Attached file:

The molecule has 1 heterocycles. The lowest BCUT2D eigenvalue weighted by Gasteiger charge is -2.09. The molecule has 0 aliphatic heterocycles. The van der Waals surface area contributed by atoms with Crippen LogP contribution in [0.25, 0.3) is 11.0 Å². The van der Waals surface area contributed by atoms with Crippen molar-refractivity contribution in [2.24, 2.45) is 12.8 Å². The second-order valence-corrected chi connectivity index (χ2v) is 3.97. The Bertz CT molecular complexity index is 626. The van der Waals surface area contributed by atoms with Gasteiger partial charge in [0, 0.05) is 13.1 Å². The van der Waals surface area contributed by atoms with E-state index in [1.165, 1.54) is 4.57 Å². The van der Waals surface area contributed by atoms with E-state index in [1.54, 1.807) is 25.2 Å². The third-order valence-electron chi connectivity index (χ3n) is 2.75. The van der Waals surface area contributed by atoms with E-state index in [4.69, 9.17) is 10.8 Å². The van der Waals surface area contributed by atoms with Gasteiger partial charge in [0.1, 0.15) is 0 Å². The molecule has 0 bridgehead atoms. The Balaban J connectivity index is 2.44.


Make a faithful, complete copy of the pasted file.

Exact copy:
The molecule has 1 heterocycles. The lowest BCUT2D eigenvalue weighted by Gasteiger charge is -2.09. The molecule has 0 aliphatic heterocycles. The van der Waals surface area contributed by atoms with Crippen LogP contribution in [0.25, 0.3) is 11.0 Å². The van der Waals surface area contributed by atoms with Crippen molar-refractivity contribution in [2.24, 2.45) is 12.8 Å². The second-order valence-corrected chi connectivity index (χ2v) is 3.97. The Bertz CT molecular complexity index is 626. The van der Waals surface area contributed by atoms with Gasteiger partial charge in [0, 0.05) is 13.1 Å². The van der Waals surface area contributed by atoms with E-state index in [1.165, 1.54) is 4.57 Å². The van der Waals surface area contributed by atoms with E-state index in [1.54, 1.807) is 25.2 Å². The third-order valence-electron chi connectivity index (χ3n) is 2.75. The van der Waals surface area contributed by atoms with E-state index in [4.69, 9.17) is 10.8 Å². The van der Waals surface area contributed by atoms with Gasteiger partial charge in [0.1, 0.15) is 0 Å². The molecule has 0 bridgehead atoms. The Balaban J connectivity index is 2.44.